I’m listening to Catherine Ashcroft playing the eillen pipes. Only the Irish could invent such a horrifically over complicated instrument. Only a ginger could play it with such intensity. Red headed women are a very dangerous breed. You go near them to your delight or peril. I stepped out with one once. Never again. She lived up to their reputation and was a bloody nightmare, but at the same time she had something about her, if only the makings of a jazzy weekend.

Anyway, I’ve been living on takeaways and micro-nukeable food left by my wife. Lasagne with thinly sliced Jalipino peppers artfully concealed under the upper crust is both a delight and a pleasure. That’s her own particularly addition to the dish, but she’s so freestyle when it comes to cooking, you get used to such surprises.

Any man out there should consider it to be a pleasure in finding stuff in the fridge which is a mere 60 seconds on 100% microwave power away from an easy and delicious fork in meal, as you watch some crappy war movie illegal download.


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13 Responses to “About nothing much in particular.”
  1. 42david says:

    “Red haired women”

    Heavy sigh. Delightful and dangerous and sent to try the patience of men.

    Lasagne with jalipinos – that’s on the “to try” list a.s.a.p


  2. Torquaymada says:

    From the heart.

    Like the crossword thingamabob.


  3. beththeserf says:

    Red headed women. Nuthin’ wrong with us.Nuthin’.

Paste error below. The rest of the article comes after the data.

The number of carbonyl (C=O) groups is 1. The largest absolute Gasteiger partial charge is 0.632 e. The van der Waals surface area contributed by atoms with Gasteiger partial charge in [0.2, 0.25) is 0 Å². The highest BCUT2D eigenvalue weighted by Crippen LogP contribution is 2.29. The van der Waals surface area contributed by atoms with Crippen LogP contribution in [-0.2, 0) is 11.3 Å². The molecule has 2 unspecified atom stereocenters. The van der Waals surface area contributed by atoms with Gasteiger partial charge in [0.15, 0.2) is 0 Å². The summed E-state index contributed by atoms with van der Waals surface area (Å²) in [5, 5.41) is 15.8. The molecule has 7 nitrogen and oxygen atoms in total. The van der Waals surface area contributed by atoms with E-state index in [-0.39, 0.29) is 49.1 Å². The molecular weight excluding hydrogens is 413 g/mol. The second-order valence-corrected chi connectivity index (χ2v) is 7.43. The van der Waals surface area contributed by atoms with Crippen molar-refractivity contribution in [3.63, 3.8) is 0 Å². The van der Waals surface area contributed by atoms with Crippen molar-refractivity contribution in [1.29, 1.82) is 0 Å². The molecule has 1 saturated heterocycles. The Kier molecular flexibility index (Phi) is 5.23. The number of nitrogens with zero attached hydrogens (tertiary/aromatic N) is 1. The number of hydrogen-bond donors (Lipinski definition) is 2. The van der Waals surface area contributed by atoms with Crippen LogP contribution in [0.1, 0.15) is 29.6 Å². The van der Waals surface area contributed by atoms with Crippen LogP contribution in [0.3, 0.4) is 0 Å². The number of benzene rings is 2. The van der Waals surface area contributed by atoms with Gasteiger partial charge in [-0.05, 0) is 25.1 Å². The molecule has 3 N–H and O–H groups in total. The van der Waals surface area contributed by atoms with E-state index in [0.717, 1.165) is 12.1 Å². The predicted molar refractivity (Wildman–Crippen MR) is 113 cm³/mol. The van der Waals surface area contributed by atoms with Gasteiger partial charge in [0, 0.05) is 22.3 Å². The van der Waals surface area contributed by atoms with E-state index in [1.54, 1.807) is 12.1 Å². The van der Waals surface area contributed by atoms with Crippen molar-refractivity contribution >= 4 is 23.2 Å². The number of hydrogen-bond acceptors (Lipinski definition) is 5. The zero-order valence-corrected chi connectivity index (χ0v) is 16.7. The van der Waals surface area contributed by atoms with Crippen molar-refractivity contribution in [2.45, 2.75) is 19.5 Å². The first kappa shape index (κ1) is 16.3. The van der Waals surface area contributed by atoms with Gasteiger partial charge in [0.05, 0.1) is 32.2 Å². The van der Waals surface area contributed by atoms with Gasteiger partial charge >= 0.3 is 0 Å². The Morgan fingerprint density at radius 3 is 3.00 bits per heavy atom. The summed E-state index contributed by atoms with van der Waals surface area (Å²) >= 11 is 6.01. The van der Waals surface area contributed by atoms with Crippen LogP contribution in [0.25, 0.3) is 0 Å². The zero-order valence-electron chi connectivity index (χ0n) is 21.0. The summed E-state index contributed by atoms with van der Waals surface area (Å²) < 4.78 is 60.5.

4. beththeserf says:

    Posted this on ‘Dance’ @ Chiefio’s blog I luv the folk dance stuff you
    can find on the web. Cossack dancing, even w/out the impossible,
    improbable movements …

    Liked by 1 person

  5. The Irish idea of “Wakes” appeals to me. People coming from far and wide to remember the departed with plenty of booze to create a rosy aura.

    Liked by 1 person

  6. PaleoSapiens says:

    White Tiger with English subtitles –

    White Tiger (2012) – Info, Ambush, & Final Battle Scenes (~36 min.) –


  7. PaleoSapiens says:

    Optional help. I’ve been looking for the identity of the percussion sound in Yanni’s (Okay, groan oh no!!….to your hearts content) “Forbidden Dreams.” Best guess, so far, is a cross of xylophone and solid PVC (Polyvinyl Chloride) pipes. My offer for the help is a pint, upon visiting Colorado, and several decades worth of knowledge in Military History (WWII), Computer Systems, Geology, and common law versus imposed/overlaid Roman Civil Law (BAR) insights. And/or ‘sea stories’ of a U.S. Navy veteran on hunting steel sharks from the air (P3-C Orion).

    Pointman – feel free to delete this post if you feel it detracts from your article theme…


    • Pointman says:

      You were one of the MAD men?



      • PaleoSapiens says:

        Ah yes, Magnetic Anomaly Detection (MAD). The ‘stinger’ in the P3-C Orion’s tail. A pain in the a$$ to work on, much less fix. The vast majority of steel shark locations/tracking were done via sonar-buoys (slang: sonobuoy).

        As an aside, several “Stark Trek” TV programs and movies have used empty sonobuoy containers as one of their props. Imagine the surprise of realizing what one of Star Trek’s ‘futuristic’ containers once actually contained. A similar thing applies to “Star Wars” using a German WWII MG42 as a laser weapon and the movie “Serenity” (“Firefly” TV series) using, again a German WWII, 20mm Flak38 as a laser cannon.

        Hydrophones on the ocean floor (SOSUS network) would usually point to a target within a 35 to 50 km (20-30 mile) radius. If necessary, a nuclear depth charge would be able to kill a submarine & its crew within a 80 km (50 mi.) radius.

        One day I remember is the eerie feeling from staring at the red anodized button, which released the depth charge, and truly realized what it meant. Around 100 men would die instantly, if they were lucky.

        More sea stories, of Diego Garcia, British Indian Ocean Territory (BIOT), available upon request or at some other point on the time continuum.